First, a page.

So just reflecting about this gives me all the energy, all the momentum, all the passion that I need to push forward and ask for more for these survivors, because I realize how tough it is for the survivors. So what I’ve been doing for the longest time is volunteering to teach other health workers on how to manage or how to provide quality clinical care for survivors of rape. Because sitting in that clinic for those years, I realized that not many people have the skills that are needed — either interviewing the survivor, how you talk to the survivor to earn their trust and create that atmosphere that they can share. How do you examine the survivor? Do you give them an option for examination or not? Or is it a must that if a survivor comes they need to be examined? So teaching other health care providers history-taking, examination, how to collect evidence, how to document evidence, and how to present evidence in court.
And I’ve been doing that continuously. So, again, I’m always reflecting and looking at what I am doing and what I can make better, and I started to say, oh, so this feels like I’m always waiting for things to happen for me to act. So now, I want to do more, and I want to do more on prevention because I don’t want to be feeling that I’m just sitting and waiting for things to happen.
I want to go around schools and talk to children about what consent is, what is right, what is not, what are the boundaries that they should have between themselves and their people or strangers, things like that.
And I want to go back to the community and talk to my community on how they can help survivors also return back to normalcy. Because one thing, if people find out that you have been sexually violated, that’s a story that everyone will talk about, people will look at you, and people will stigmatize you. Some communities will ostracize you. So those are the kind of conversations I want to have with my own community. And what can the people in the community do as active bystanders, because these things don’t happen always in silos, in closed rooms. People hear women shouting, people see women being pulled and taken to places that you can just see that they do not want. People even in restaurants or in nightclubs, they can see that a man is drugging a drink of a young lady, and they don’t say anything. So I have a problem with that.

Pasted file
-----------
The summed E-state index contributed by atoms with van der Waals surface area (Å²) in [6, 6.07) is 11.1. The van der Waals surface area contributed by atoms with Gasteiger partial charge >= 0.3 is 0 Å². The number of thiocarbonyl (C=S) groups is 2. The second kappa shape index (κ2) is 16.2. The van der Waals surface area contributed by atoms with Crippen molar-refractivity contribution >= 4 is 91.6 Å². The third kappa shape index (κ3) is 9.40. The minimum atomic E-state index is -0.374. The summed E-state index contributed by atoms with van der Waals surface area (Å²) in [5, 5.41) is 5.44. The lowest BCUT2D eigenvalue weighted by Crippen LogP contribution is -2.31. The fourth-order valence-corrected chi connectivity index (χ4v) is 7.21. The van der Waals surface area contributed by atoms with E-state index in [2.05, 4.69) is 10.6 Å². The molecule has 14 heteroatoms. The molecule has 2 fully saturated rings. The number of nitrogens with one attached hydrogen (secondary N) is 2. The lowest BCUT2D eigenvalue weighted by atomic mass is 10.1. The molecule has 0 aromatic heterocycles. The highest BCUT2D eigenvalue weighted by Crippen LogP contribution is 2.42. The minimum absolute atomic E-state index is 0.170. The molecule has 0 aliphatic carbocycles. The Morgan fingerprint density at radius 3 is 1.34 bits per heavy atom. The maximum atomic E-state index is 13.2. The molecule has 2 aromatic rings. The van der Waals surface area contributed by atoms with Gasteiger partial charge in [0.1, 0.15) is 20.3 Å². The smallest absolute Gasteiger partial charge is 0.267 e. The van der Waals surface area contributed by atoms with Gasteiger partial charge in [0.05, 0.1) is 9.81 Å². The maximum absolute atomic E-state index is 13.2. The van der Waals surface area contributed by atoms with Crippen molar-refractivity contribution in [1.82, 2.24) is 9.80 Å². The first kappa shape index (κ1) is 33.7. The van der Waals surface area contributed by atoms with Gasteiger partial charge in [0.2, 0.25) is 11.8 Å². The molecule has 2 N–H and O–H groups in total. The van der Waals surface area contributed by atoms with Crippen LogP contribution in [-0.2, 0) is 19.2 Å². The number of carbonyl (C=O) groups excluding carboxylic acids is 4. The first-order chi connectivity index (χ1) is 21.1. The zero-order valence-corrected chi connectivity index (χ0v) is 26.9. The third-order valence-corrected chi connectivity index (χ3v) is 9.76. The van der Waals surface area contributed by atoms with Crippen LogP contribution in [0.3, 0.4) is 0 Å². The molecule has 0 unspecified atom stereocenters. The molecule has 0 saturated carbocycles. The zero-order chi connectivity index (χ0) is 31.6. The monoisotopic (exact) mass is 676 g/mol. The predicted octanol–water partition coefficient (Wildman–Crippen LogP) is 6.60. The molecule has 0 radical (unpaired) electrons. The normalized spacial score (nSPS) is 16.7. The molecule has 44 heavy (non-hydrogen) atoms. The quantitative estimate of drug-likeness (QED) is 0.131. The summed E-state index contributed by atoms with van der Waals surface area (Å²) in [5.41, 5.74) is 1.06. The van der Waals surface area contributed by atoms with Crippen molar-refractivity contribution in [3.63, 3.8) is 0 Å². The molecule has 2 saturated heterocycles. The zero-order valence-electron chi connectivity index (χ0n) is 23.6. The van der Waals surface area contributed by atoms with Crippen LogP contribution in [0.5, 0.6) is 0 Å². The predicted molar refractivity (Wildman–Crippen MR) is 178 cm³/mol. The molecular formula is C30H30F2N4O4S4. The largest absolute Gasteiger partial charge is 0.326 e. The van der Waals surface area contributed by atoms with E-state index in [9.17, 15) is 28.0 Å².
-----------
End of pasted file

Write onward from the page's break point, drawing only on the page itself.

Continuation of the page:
And I want to have this conversation of how can you be an active bystander? How can you use your voice? What are the places you can, you can send this person who’s in this position? What can you do? How can you intervene in a way that is positive that will prevent this young woman from being violated?
So find out what’s going on in your community, talk to people, go to health facilities, and ask what is in place? Because also it’s something that’s not given priority. You’ll see that in many communities, there’s no budget for cases of sexual violence. People have no clear, are not sure even where to send survivors in.
So we need to know the referral pathway that a survivor can take when something happens. So it’s really, really important for all of us to think about what we can do as a person, and there are numerous opportunities for people to do something.
VOICE OVER: As we conclude our podcast, Suhaila talks about what the future holds for her and her plans to tackle the challenge of gender-based violence.
SUHAILA: I’m a co-founder of Gender Health Africa, and our mission is to have a society that is free from gender-based violence. And I also belong to a global roving team, working with United Nations Population Fund, and I go around different countries to build capacity of health care providers on how to manage rape cases. So, I’m excited about my work, as tough as it sounds. But I’m excited, I mean, I have this opportunity to go around all of Africa to build the capacity of health workers, and it’s something that gives me joy to know that if I build capacity of health workers here, the survivors will have quality care that they deserve.
VOICE OVER: Thank you, Suhaila, for all that you do and for being so determined in the fight to end G-B-V. You can find resources and learn more about ending gender-based-violence on the YALI website at yali.lab.dev.getusinfo.com/16days — 1-6-d-a-y-s. That’s yali.lab.dev.getusinfo.com/16days.